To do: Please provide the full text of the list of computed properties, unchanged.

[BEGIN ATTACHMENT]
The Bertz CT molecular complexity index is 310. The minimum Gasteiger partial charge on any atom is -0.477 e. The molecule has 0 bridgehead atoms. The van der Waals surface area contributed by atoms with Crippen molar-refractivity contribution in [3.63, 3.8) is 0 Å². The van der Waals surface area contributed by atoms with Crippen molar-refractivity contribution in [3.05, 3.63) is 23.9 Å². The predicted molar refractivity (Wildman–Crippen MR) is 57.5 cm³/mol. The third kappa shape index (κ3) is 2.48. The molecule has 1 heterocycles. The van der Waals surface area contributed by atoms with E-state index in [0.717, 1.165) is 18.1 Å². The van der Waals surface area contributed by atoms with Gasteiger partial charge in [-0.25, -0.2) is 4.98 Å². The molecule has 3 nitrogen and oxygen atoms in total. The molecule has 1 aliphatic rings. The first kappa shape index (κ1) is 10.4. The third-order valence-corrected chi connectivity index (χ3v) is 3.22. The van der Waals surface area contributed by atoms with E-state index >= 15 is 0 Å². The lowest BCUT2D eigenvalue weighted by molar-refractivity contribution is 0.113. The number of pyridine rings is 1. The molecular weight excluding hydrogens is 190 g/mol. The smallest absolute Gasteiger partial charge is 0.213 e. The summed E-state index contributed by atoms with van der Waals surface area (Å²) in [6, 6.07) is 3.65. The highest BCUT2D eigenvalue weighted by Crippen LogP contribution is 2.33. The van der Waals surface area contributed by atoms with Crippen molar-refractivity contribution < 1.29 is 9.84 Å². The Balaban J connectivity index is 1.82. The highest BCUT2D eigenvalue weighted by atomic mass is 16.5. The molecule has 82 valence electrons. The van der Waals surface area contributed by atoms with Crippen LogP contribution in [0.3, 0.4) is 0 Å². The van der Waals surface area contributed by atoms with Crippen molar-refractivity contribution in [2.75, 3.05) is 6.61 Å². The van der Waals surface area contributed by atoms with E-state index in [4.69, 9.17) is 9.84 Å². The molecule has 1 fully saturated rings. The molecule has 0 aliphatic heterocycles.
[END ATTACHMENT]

The Bertz CT molecular complexity index is 310. The minimum Gasteiger partial charge on any atom is -0.477 e. The molecule has 0 bridgehead atoms. The van der Waals surface area contributed by atoms with Crippen molar-refractivity contribution in [3.63, 3.8) is 0 Å². The van der Waals surface area contributed by atoms with Crippen molar-refractivity contribution in [3.05, 3.63) is 23.9 Å². The predicted molar refractivity (Wildman–Crippen MR) is 57.5 cm³/mol. The third kappa shape index (κ3) is 2.48. The molecule has 1 heterocycles. The van der Waals surface area contributed by atoms with E-state index in [0.717, 1.165) is 18.1 Å². The van der Waals surface area contributed by atoms with Gasteiger partial charge in [-0.25, -0.2) is 4.98 Å². The molecule has 3 nitrogen and oxygen atoms in total. The molecule has 1 aliphatic rings. The first kappa shape index (κ1) is 10.4. The third-order valence-corrected chi connectivity index (χ3v) is 3.22. The van der Waals surface area contributed by atoms with E-state index >= 15 is 0 Å². The lowest BCUT2D eigenvalue weighted by molar-refractivity contribution is 0.113. The number of pyridine rings is 1. The molecular weight excluding hydrogens is 190 g/mol. The smallest absolute Gasteiger partial charge is 0.213 e. The summed E-state index contributed by atoms with van der Waals surface area (Å²) in [6, 6.07) is 3.65. The highest BCUT2D eigenvalue weighted by Crippen LogP contribution is 2.33. The van der Waals surface area contributed by atoms with Crippen molar-refractivity contribution < 1.29 is 9.84 Å². The Balaban J connectivity index is 1.82. The highest BCUT2D eigenvalue weighted by atomic mass is 16.5. The molecule has 82 valence electrons. The van der Waals surface area contributed by atoms with Crippen LogP contribution in [0.3, 0.4) is 0 Å². The van der Waals surface area contributed by atoms with Crippen molar-refractivity contribution in [2.75, 3.05) is 6.61 Å². The van der Waals surface area contributed by atoms with E-state index in [4.69, 9.17) is 9.84 Å². The molecule has 1 fully saturated rings. The molecule has 0 aliphatic heterocycles.